ANNUAL EVENT: The Board of Directors Meeting of the Boao Forum for Asia Annual Conference 2012 was held on March 31 to make preparations for the three-day event (GUO CHENG)
The Boao Forum for Asia (BFA) Annual Conference 2012, an economic forum attended by regional senior officials, economists and business people, was held in Hainan's coastal resort town of Boao on April 1-3. Zhang Yansheng, Director of the Institute for International Economics Research of the National Development and Reform Commission, talked to Beijing Review reporter Yu Lintao in an exclusive interview before the opening of the BFA, sharing his views on the world economy, emerging Asian economies and China's economic issues. Edited excerpts follow:
Beijing Review: What's the significance of the BFA? Compared with Davos World Economic Forum, what kind of role has it played in Asia?
Zhang Yansheng: In a general sense, the trend of the world economy is moving eastward to the Asian district. Developed countries are mired in slow or even negative economic growth while emerging economies, Asian countries in particular, have witnessed fast growth, according to a report by the Asian Development Bank.
The 10-year history of the BFA is in line with the economic boom in Asia in the past decade. It has played an active role in uniting Asian countries, exerting the functions of emerging economic powers and letting them shoulder more responsibilities. Moreover, it has effectively pushed forward regional economic cooperation and the economic integration of the continent.
The annual reports that the BFA releases each year, including Asian Competitiveness, Progress of Asian Economic Integration and the Development of Emerging Economies, are based on thorough analysis of Asia's economic development trends and will offer good evidence for all countries in Asia to sustain steady economic development.
Compared with the Davos World Economic Forum, a world-class forum targeted at solving economic issues worldwide, the BFA is focused on the Asian region. Due to expanding influences of the Asian economy, the BFA is playing a bigger and bigger role in the world.
How can Asian countries achieve sound and sustainable development, which is the theme of this year's BFA?
A highly polluting and energy-depleting development mode will eventually cost us a lot. In a bid to realize healthy and sustainable development, Asian countries should improve efficiency of their economic growth, from relying on high input to depending on knowledge, wisdom and innovation. Also, they should reduce their over-dependence on European and U.S. markets, explore emerging markets and expand market demand in Asia.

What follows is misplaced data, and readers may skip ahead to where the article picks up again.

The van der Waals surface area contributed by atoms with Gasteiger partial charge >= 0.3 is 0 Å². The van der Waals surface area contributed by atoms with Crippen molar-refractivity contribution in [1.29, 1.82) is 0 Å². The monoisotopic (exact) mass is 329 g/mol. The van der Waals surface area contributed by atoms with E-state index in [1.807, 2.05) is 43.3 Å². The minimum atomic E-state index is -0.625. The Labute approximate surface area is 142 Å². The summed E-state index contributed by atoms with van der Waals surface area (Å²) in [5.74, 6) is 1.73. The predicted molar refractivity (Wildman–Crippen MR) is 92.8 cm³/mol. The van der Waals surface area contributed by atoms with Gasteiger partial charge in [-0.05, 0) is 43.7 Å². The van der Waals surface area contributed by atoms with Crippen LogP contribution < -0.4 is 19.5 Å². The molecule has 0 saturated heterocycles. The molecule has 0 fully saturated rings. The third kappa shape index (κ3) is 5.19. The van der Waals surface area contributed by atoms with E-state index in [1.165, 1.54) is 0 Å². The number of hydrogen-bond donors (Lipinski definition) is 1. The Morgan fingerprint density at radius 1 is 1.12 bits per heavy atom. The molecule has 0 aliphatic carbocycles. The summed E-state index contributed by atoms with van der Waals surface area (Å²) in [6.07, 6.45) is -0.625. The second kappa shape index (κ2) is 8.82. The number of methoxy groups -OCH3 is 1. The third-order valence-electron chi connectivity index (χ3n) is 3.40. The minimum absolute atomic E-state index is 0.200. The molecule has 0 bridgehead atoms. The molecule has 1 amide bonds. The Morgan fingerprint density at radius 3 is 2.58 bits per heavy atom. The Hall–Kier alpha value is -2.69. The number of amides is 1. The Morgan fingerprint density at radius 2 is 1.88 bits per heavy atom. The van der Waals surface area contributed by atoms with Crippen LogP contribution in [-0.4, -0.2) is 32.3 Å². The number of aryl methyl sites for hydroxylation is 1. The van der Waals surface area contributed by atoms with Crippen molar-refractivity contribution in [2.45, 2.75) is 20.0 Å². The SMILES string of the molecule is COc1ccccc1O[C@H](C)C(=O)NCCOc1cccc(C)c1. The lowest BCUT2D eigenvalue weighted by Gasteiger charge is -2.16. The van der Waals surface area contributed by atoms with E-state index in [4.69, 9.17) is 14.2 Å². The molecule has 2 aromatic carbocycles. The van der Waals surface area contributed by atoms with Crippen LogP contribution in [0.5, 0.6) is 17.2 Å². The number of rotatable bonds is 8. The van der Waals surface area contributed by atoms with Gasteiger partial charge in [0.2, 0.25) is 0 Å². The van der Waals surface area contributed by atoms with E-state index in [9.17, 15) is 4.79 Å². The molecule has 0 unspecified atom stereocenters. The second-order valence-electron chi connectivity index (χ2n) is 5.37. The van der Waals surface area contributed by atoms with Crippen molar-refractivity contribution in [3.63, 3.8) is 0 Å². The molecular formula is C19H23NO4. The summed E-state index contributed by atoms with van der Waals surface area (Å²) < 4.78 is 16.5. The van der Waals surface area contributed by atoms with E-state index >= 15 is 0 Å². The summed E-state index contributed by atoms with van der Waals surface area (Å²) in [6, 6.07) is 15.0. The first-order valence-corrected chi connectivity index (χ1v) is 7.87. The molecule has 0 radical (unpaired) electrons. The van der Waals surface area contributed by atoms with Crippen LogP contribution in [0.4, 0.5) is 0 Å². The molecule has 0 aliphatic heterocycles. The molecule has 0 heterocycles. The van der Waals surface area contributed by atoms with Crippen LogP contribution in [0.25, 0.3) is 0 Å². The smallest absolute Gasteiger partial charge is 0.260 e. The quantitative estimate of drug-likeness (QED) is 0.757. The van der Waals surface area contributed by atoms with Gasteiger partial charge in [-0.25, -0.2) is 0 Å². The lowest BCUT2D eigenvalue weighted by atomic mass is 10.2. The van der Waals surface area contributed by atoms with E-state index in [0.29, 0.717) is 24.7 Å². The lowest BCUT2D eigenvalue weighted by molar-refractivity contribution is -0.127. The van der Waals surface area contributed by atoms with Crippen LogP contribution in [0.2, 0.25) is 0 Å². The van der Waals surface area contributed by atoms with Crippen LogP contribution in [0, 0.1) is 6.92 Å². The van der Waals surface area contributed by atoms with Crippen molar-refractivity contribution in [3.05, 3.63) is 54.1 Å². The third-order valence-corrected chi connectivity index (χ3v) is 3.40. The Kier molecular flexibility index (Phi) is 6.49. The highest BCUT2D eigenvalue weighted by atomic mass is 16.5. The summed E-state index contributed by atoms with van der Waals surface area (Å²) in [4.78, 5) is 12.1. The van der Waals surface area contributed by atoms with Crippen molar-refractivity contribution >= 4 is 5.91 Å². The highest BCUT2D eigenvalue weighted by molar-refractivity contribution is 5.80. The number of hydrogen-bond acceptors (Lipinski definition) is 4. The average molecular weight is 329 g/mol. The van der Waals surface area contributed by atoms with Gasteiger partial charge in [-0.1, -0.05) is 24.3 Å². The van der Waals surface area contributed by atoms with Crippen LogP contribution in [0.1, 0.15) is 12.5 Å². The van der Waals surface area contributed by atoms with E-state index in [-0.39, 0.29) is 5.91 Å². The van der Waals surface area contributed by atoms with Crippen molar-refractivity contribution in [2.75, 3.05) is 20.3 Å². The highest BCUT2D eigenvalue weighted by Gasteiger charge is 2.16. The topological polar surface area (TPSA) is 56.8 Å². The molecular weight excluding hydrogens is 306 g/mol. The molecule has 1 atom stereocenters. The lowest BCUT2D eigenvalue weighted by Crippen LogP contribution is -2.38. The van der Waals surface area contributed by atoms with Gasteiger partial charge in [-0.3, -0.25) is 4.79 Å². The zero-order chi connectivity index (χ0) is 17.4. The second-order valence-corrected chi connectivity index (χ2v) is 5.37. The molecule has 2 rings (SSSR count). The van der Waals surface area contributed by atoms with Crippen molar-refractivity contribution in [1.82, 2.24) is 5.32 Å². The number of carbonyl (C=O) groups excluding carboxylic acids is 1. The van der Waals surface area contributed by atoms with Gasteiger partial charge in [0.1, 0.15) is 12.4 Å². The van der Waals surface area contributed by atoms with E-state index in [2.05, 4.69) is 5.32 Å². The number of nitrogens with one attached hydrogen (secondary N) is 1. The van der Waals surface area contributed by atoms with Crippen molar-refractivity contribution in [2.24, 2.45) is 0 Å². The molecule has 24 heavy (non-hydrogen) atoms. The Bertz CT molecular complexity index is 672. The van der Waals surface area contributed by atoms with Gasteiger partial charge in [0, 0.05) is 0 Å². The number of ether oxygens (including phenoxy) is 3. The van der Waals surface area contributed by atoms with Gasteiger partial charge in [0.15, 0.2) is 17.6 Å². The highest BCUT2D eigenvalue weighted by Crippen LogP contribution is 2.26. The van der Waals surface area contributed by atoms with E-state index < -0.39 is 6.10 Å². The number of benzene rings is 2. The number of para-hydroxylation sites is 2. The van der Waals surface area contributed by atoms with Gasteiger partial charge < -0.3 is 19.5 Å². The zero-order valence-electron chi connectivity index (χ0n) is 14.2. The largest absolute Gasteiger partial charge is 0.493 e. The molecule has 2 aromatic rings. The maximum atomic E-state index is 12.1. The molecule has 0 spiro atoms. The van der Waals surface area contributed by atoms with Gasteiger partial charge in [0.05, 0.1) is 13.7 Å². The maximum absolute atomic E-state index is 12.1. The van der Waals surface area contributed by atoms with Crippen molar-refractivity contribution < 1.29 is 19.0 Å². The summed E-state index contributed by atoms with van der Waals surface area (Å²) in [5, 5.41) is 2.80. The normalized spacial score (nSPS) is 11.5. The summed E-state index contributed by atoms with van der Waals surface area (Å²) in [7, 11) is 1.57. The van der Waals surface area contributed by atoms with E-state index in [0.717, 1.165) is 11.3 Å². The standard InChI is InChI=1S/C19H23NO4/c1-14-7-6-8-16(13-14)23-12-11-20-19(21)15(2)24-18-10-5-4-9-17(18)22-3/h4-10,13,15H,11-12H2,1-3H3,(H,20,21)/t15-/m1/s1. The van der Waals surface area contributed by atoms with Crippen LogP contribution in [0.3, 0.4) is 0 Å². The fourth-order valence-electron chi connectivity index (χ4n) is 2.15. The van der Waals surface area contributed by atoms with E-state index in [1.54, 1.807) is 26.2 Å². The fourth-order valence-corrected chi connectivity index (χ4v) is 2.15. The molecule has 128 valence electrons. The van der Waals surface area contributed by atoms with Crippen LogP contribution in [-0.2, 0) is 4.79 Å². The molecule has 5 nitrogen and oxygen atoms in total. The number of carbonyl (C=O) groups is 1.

How do you see today's world economy and the Asian economy?
The world economy has encountered three "lacks": a lack of demand, a lack of confidence and a lack of methods.
To start with, major economic powers in the West are still mired in a sluggish economic recovery four years after the financial crisis in 2008. The economic stimulus methods that the United States, Japan and Europe have opted for are quite worrying, such as the quantitative easing monetary policy and the practice of printing more banknotes. These methods will drive up their domestic inflation and create a capital bubble. Worse still, these methods are likely to let a huge amount of hot money flock to emerging economies and push up their inflation levels. In the end, the global economy will face more severe inflation and bubble risks.
Also, Western countries mainly rely on overseas market demand to stimulate their domestic economies, which will easily result in trade frictions with other countries.
Emerging economies also face numerous difficulties and uncertainty. Some have flawed economic structures and political corruption, while many others are fighting hard against poverty and striving to improve people's lives. They feel an urgent need to transform their economic development patterns by fostering domestic demand. Rubbing salt into those wounds is the drop of global total demand because of the continuous economic downturn in developed countries, which will negatively affect the steady growth of emerging economies.
Asia is experiencing an economic integration period. Some Asian countries, such as China, used to import components from Japan and South Korea, assemble them and then export to the United States and Europe. Given the current international development trend, this should change.
First, Asian countries should expand internal demand. Asia's economic growth should rely on investment, trade and coordination of policies among Asian countries.
Second, we should propel Asian integration to expand cooperation within the region. This requires leading powers to assume their due responsibilities and increase their mutual trust. Asian countries should adopt the principle of seeking common points while preserving differences when dealing with historical problems and bilateral disputes.
Finally, we should study how to accelerate regional technological cooperation to realize a green and low-carbon economy in Asia.